Halfway through President Trump's speech Tuesday to a joint session of Congress, the office of House Speaker Paul D. Ryan (R-Wis.) declared victory. The president had laid out five principles for the replacement of the Affordable Care Act — “tax credits and expanded Health Savings Accounts” and “flexibility” for governors among them. This, Ryan spokeswoman AshLee Strong said, was an endorsement of what Republicans are doing already.

“President Trump embraced a health-care replacement plan that, among other important reforms, includes a tax credit to help individuals buy a health plan that fits their needs,” Strong said. “These comments demonstrate that the White House and Congress are coalescing around a particular approach that will help us keep our promise to the American people to repeal this broken law and replace it with a better system.”

But by Wednesday morning, other Republicans were conceding what should have been obvious: Trump hadn't really described a plan that was about to pass through Congress. Missing were any real specifics about who would lose coverage, how much a replacement plan would cost, or how of it would be financed. Trump did not describe the tax credits he was discussing, when there is a gulf between the refundable credit favored by Ryan and the tax deduction favored by the House Freedom Caucus.

“At this point there's a text floating around Capitol Hill,” said Mike Needham, the president of Heritage Action for America, a conservative group demanding the full repeal of the ACA. “There are CBO estimates. We need to get past the principles conversation.”

Trump, who follows coverage on cable news more than any past president, delivered a speech designed for the pleasure centers of cable pundits. But its lack of specifics is easier to see when the speech is compared to the first addresses by Presidents Barack Obama in February 2009 and George W. Bush in February 2001.

Obama's speech came at the bottom of the Great Recession, and right after the passage of the American Recovery and Reinvestment Act, allowing the president to name some deliverables. The stimulus bill, he pledged, would “save or create 3.5 million jobs,” with “more than 90 percent” in the private sector. The coming infrastructure would include “thousands of miles of power lines” and credits for “green” energy.

Trump's description of his own infrastructure proposal offered few details or checkable promises. It would, he said, amount to a "$1 trillion investment in the infrastructure of the United States — financed through both public and private capital” and create “millions of new jobs” on the principle of “hire American.”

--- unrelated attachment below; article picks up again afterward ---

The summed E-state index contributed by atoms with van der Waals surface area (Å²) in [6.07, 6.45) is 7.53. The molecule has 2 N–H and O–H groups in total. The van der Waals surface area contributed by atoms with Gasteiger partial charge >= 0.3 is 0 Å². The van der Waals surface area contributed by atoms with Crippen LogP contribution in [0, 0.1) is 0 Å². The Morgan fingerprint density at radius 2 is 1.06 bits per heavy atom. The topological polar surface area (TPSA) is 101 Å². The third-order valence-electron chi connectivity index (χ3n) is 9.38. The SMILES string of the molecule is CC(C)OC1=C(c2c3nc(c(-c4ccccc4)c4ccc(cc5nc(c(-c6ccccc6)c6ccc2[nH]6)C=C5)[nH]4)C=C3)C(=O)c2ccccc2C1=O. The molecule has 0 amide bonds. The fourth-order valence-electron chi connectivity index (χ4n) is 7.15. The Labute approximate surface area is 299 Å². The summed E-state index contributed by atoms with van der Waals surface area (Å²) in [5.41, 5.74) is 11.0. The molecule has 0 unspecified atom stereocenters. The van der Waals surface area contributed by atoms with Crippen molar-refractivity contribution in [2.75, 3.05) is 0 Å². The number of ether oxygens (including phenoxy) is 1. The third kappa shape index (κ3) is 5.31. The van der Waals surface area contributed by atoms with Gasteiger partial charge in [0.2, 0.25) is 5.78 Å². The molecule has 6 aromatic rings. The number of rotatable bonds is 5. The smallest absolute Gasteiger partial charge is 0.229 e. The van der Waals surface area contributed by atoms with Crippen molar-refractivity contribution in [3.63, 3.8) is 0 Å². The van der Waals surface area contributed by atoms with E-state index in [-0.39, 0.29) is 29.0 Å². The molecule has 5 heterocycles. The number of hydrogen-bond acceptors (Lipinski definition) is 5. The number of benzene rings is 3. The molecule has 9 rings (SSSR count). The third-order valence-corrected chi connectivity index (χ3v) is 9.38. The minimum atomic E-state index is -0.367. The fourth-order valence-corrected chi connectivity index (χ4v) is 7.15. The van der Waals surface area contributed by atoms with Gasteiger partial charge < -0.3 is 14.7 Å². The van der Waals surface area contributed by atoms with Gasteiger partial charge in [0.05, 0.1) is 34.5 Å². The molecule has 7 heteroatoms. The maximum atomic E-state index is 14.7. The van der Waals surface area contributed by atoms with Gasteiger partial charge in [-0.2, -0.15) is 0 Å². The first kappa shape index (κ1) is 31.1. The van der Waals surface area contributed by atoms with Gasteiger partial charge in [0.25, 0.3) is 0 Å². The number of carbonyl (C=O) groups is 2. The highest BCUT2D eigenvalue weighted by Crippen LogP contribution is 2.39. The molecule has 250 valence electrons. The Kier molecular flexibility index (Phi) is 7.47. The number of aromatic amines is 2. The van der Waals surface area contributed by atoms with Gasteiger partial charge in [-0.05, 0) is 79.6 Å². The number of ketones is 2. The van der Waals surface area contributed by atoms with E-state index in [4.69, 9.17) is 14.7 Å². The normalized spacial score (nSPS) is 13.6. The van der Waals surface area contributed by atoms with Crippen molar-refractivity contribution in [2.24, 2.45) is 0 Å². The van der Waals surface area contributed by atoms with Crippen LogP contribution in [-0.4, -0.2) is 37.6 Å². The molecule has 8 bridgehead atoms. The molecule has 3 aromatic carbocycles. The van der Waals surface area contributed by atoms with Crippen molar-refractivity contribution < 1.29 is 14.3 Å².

But that answered none of the questions Republicans have about the plan, which was floated in October and November, but has frequently disappeared from public discussion of the president's agenda. It didn't move Democrats, either — they have preempted Trump's plan with their own.

Bush's 2001 speech came in a comparable context to Trump's — Bush had lost the popular vote, and his Republicans had lost seats in both houses of Congress. He used his maiden speech with Congress to pitch his tax cut plan, which he'd run on, and offered human examples of how lower-income people could benefit from the cuts.

“Steven is a network administrator for a school district. Josefina is a Spanish teacher at a charter school. And they have a 2-year-old daughter,” Bush said at one point. “Steven and Josefina tell me they pay almost $8,000 a year in federal income taxes. My plan will save them more than $2,000.”

Trump, like Bush, has a tax plan that would benefit people at the higher end of the income scale more than it would benefit the poor. But he didn't do much to sell it. “We will provide massive tax relief for the middle class,” he said, after pitching his corporate tax cut. “We must create a level playing field for American companies and workers.”

But it wasn't clear what “leveling” he was referencing. The border adjustment tax, which Republicans in the House want as part of an autumn tax reform package? Trump has alternately criticized that and embraced it. In Tuesday's speech, which gave him his biggest prime-time audience since the election, he didn't really tell Republicans what he favored.

The Obama and Bush speeches, which polled well at the time — higher than Trump's — gave Congress clear signals about what the White House was about to do. Trump's speech, which has been rapturously reviewed by the media, simply wasn't so clear. In the campaign, Trump succeeded beyond the worst nightmares of his opponents by remaining positive but unspecific about what he'd do with power. In office, he has continued that approach, leaning heavily on daily news sprays with business leaders and lawmakers that create an impression of constant action.

During the campaign, Republicans who did not want Trump to be their nominee justified supporting him on the theory that he would sign off on the actions of a conservative Congress. That's still their hope. And if Trump gets good reviews for his public presentation, he theoretically has running room to sign Republican bills.